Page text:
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Douds v. Local 1250

November 8, 1948


Author: Hand

Before AUGUSTUS N. HAND, CLARK and FRANK, Circuit Judges.

AUGUSTUS N. HAND, Circuit Judge.

This is a motion for an order staying, pending appeal, an amended decree of the District Court, adjudging the respondent Union and certain named persons in civil contempt because they had refused to obey the Court's order of injunction issued on September 14, 1948, in a proceeding instituted by the National Labor Relations Board, which order has been affirmed by the decision of this Court. The contempt decree provided that the respondent and the named persons should purge themselves of contempt by complying with the Court's order, quoted in part in our opinion in the injunction proceeding handed down herewith. It also provided that upon failure to comply, an order of attachment should issue against the named individuals, that a fine of $20,000 should be paid to the United States by the respondent labor union and in addition a further sum of $1,000 per day, so long as non-compliance should continue.

An appeal has been taken from the contempt order, but the record has not been filed and we have no knowledge of its contents. Chief Judge L. Hand granted a stay of the commitment of individuals and payment of the fines imposed. The propriety of the stay to the extent granted by Judge Hand is not questioned. As the matter now stands, the court below placed it in the power of the respondent Union and its agents to escape commitment and fines if they conformed to the injunction order, which was conditional upon failure to comply with its terms. Whether they did so or not, or whether the order was invalid for any reason, or whether the sums ordered to be paid were excessive, are matters which may be tested on the appeal. This seems apparent from the recent decision of the Supreme Court in United States v. United Mine Workers, 330 U.S. 258, 67 S. Ct. 677, 91 L. Ed. 884. We can see no basis in the record before us for presently determining any of these matters, and especially the proper amount of the fines imposed, since we do not know the financial resources of the Union, the threatened losses of the employer, or the amount of penalties necessary to protect the public interest against the strike which we enjoined pending the decision of the Board. These seem to be the criteria set forth by the Chief Justice in United States v. United Mine Workers, supra. See pages 303, 304 of 330 U.S., page 701 of 67 S. Ct.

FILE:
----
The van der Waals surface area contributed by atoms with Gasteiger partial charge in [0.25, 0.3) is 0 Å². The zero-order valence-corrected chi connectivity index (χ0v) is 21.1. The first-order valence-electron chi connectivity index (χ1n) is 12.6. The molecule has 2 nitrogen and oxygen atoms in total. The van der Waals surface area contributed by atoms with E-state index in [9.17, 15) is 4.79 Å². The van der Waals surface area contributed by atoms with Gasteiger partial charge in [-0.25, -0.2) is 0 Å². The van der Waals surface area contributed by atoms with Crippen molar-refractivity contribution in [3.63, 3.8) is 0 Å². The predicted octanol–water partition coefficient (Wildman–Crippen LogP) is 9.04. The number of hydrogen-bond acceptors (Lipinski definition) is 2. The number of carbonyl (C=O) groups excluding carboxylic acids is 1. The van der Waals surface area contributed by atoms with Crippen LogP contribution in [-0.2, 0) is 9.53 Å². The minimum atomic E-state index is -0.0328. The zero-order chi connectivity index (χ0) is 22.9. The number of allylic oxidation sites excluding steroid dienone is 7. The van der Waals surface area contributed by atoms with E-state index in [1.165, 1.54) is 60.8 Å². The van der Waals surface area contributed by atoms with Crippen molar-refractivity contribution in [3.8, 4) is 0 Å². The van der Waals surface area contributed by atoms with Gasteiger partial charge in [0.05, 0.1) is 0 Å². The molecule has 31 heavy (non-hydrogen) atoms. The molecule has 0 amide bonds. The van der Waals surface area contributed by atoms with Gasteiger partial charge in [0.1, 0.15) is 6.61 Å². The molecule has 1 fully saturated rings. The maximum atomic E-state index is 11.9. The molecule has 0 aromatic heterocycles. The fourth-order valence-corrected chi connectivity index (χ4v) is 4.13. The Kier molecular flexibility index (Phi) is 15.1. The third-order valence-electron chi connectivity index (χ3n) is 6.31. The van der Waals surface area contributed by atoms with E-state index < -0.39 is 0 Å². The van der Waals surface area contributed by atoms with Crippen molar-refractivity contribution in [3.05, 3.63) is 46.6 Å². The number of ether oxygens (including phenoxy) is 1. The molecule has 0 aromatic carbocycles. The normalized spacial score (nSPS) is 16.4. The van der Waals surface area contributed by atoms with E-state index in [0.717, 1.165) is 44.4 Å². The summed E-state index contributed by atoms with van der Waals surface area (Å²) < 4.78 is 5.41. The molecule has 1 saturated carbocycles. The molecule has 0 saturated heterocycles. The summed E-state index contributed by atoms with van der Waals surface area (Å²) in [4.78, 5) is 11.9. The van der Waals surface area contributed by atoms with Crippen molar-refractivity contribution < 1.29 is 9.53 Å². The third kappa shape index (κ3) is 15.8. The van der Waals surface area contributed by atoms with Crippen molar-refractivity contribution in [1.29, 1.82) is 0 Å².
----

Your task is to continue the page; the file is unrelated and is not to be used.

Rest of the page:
In our opinion it cannot be reasonably contended that the preliminary injunction improperly interferes with rights of bargaining, striking, picketing or free speech. It only prohibited inducing employees to strike, forbade picketing, and prohibited the visiting of homes of other employees for the purpose of inducing them to strike. These prohibitions are all specifically limited to a strike "where an object of such strike or such acts or conduct is to force or require [the employer] to recognize or bargain with respondent," so long as the Board's certification of another labor union remains in effect. That a strike under such circumstances is illegal is specifically provided by Section 8(b), Subsection (4)(C) of the National Labor Relations Act, as amended, 29 U.S.C.A. § 158(b)(4)(C).

For the foregoing reasons, the motion for a stay, except to the extent already permitted by Chief Judge L. Hand, is denied. The stay to that extent is continued pending the appeal from the contempt order.

The motion for the expediting and early argument of the appeal will be granted as soon as the appellant files its brief and record. We note that the contempt order was issued on October 8, 1948, and the notice of appeal was filed on October 15. The respondent has not yet perfected its appeal or filed its brief, although we made it plain at the time of the argument that there need not be printing in the case of either document.

CLARK, Circuit Judge (dissenting).

In the decision in the companion appeal, 2 Cir., 170 F.2d 695, I have expressed my concern at the unusual scope of the injunction. The problems thus envisaged, even without reference to other novel features of the new legislation, would seem to call for judicial review without such drastic in terrorem penalties as that of a thousand dollars a day, with body attachment for the individuals. The threat of such penalties impairs, if it does not render nugatory, the right of review. Whatever may be the eventual final judgment, I think our stay should relieve against the cumulation of heavy penalties during such period (which may well be limited precisely) as the respondent is promptly and diligently pursuing its rights to review.


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